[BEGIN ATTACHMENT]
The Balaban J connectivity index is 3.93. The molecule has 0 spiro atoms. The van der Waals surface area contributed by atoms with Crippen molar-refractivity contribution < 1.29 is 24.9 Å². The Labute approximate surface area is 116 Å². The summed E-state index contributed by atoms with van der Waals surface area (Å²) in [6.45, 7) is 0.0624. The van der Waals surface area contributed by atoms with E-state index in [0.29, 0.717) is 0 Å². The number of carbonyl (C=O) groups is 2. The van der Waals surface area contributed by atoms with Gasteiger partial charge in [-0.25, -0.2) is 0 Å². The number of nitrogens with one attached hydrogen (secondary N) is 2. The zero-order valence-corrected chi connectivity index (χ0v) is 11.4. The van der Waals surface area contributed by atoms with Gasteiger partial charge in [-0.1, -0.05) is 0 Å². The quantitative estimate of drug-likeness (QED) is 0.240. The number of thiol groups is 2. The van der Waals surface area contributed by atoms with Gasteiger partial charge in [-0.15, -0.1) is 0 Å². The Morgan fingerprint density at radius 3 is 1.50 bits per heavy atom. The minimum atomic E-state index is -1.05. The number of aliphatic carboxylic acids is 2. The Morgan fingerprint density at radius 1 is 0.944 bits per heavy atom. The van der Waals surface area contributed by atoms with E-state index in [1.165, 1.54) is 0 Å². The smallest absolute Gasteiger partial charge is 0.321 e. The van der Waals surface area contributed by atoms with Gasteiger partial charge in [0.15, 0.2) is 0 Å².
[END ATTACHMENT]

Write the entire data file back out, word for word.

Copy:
The Balaban J connectivity index is 3.93. The molecule has 0 spiro atoms. The van der Waals surface area contributed by atoms with Crippen molar-refractivity contribution < 1.29 is 24.9 Å². The Labute approximate surface area is 116 Å². The summed E-state index contributed by atoms with van der Waals surface area (Å²) in [6.45, 7) is 0.0624. The van der Waals surface area contributed by atoms with E-state index in [0.29, 0.717) is 0 Å². The number of carbonyl (C=O) groups is 2. The van der Waals surface area contributed by atoms with Gasteiger partial charge in [-0.25, -0.2) is 0 Å². The number of nitrogens with one attached hydrogen (secondary N) is 2. The zero-order valence-corrected chi connectivity index (χ0v) is 11.4. The van der Waals surface area contributed by atoms with Gasteiger partial charge in [-0.1, -0.05) is 0 Å². The quantitative estimate of drug-likeness (QED) is 0.240. The number of thiol groups is 2. The van der Waals surface area contributed by atoms with Gasteiger partial charge in [-0.15, -0.1) is 0 Å². The Morgan fingerprint density at radius 3 is 1.50 bits per heavy atom. The minimum atomic E-state index is -1.05. The number of aliphatic carboxylic acids is 2. The Morgan fingerprint density at radius 1 is 0.944 bits per heavy atom. The van der Waals surface area contributed by atoms with E-state index in [1.165, 1.54) is 0 Å². The smallest absolute Gasteiger partial charge is 0.321 e. The van der Waals surface area contributed by atoms with Gasteiger partial charge in [0.15, 0.2) is 0 Å².